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Sample records for adapted mucoid strains

  1. Purification and crystallization of α-amylases from mucoid and non-mucoid B. amyloliquefaciens strains

    Sarikaya, Elif; Mikami, Bunzo

    2001-11-01

    The purified α-amylases from mucoid and non-mucoid B. amyloliquefaciens strains were crystallized in forms suitable for X-ray diffraction analysis. Crystals were grown by the hanging-drop vapor diffusion method. Very thin crystals of α-amylase of non-mucoid strain were obtained in the presence 15% propanol, 12% PEG 6000 and 0.1 M PIPES (pH: 7.1) at the end of 3 months and these were not suitable for X-ray diffraction analysis. Crystals of the mucoid strain of B. amyloliquefaciens α-amylase were obtained with 30% PEG 6000, 0.2 M (NH 4) 2SO 4 and 0.1 M PIPES (pH: 6.5) at the end of 3 months and these were suitable for X-ray diffraction analysis.

  2. Augmented effect of early antibiotic treatment in mice with experimental lung infections due to sequentially adapted mucoid strains of Pseudomonas aeruginosa

    van Gennip, M; Moser, Claus; Christensen, Louise D;

    2009-01-01

    Background: Effects of treatment with tobramycin initiated 1 or 24 h post-infection were investigated in a new version of a pulmonary infection model in mice. The model reflects the differentiated behaviour of Pseudomonas aeruginosa mucoid strains isolated from the lungs of one chronically infected...... cystic fibrosis (CF) patient at different time periods during chronic lung infection. Methods: BALB/c mice were challenged with alginate-embedded mucoid clinical isolates isolated in 1988, 1997 or 2003. Mice were euthanized on day 1, 2 or 3 post-infection for estimation of quantitative bacteriology......: A significant reduction in the number of bacteria was observed when initiating treatment 1 h post-infection compared with initiating treatment after 24 h, although the latest isolate avoided complete clearance. Early antibiotic treatment directed at the mucoid phenotype in mice also reduced the...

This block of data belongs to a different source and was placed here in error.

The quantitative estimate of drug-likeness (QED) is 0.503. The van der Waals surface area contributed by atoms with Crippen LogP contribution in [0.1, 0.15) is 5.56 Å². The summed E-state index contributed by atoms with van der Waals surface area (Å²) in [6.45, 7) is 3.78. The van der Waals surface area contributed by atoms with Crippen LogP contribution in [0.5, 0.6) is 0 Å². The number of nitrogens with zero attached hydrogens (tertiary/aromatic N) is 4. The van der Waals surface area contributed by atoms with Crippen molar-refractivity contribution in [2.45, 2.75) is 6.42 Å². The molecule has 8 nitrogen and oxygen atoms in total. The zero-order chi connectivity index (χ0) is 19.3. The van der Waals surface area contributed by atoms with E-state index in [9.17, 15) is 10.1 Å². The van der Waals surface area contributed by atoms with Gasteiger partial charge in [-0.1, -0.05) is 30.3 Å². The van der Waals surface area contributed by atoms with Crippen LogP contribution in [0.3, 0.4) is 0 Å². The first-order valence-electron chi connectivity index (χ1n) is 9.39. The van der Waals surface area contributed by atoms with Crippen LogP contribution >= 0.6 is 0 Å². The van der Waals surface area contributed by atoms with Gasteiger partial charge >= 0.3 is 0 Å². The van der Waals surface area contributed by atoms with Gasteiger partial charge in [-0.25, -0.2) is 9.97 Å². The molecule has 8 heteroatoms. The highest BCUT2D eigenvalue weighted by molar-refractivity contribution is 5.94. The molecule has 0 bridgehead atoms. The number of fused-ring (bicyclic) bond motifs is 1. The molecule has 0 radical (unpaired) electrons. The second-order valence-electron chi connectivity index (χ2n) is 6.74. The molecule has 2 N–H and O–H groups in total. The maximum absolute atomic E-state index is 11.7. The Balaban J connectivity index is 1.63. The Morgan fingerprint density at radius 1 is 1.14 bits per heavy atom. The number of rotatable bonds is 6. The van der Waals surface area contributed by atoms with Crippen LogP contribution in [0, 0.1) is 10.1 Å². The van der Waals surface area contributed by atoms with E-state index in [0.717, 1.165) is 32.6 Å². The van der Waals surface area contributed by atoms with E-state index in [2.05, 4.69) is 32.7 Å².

3. Construction of Streptococcus lactis subsp. lactis Strains with a Single Plasmid Associated with Mucoid Phenotype

    von Wright, Atte; Tynkkynen, Soile

    1987-01-01

    Lactose-fermenting mucoid (Lac+ Muc+) variants of plasmid-free Streptococcus lactis subsp. lactis MG1614 were obtained by protoplast transformation with total plasmid DNA from Muc+S. lactis subsp. cremoris ARH87. By using plasmid DNA from these variants for further transformations followed by novobiocininduced plasmid curing, Lac− Muc+ MG1614 strains containing only a single 30-megadalton plasmid could be constructed. This plasmid, designated pVS5, appeared to be associated with the Muc+ phen...

  4. Stress conditions triggering mucoid morphotype variation in Burkholderia species and effect on virulence in Galleria mellonella and biofilm formation in vitro.

    Inês N Silva